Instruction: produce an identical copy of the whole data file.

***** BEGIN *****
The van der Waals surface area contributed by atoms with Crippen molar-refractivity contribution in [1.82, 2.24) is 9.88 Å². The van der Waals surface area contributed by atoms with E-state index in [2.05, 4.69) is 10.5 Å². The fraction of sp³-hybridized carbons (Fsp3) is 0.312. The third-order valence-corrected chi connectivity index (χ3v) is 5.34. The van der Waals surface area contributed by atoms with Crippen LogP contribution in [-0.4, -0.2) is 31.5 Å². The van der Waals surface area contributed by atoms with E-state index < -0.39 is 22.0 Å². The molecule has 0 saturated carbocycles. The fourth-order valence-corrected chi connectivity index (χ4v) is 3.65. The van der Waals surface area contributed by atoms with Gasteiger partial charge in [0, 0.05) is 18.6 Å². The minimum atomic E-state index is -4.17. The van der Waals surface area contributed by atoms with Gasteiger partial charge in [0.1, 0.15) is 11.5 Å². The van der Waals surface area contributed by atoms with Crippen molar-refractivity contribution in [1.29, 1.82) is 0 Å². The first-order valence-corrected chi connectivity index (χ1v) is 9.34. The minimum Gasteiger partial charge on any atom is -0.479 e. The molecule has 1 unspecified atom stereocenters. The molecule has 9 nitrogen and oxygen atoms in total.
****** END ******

The van der Waals surface area contributed by atoms with Crippen molar-refractivity contribution in [1.82, 2.24) is 9.88 Å². The van der Waals surface area contributed by atoms with E-state index in [2.05, 4.69) is 10.5 Å². The fraction of sp³-hybridized carbons (Fsp3) is 0.312. The third-order valence-corrected chi connectivity index (χ3v) is 5.34. The van der Waals surface area contributed by atoms with Crippen LogP contribution in [-0.4, -0.2) is 31.5 Å². The van der Waals surface area contributed by atoms with E-state index < -0.39 is 22.0 Å². The molecule has 0 saturated carbocycles. The fourth-order valence-corrected chi connectivity index (χ4v) is 3.65. The van der Waals surface area contributed by atoms with Gasteiger partial charge in [0, 0.05) is 18.6 Å². The minimum atomic E-state index is -4.17. The van der Waals surface area contributed by atoms with Gasteiger partial charge in [0.1, 0.15) is 11.5 Å². The van der Waals surface area contributed by atoms with Crippen molar-refractivity contribution in [1.29, 1.82) is 0 Å². The first-order valence-corrected chi connectivity index (χ1v) is 9.34. The minimum Gasteiger partial charge on any atom is -0.479 e. The molecule has 1 unspecified atom stereocenters. The molecule has 9 nitrogen and oxygen atoms in total.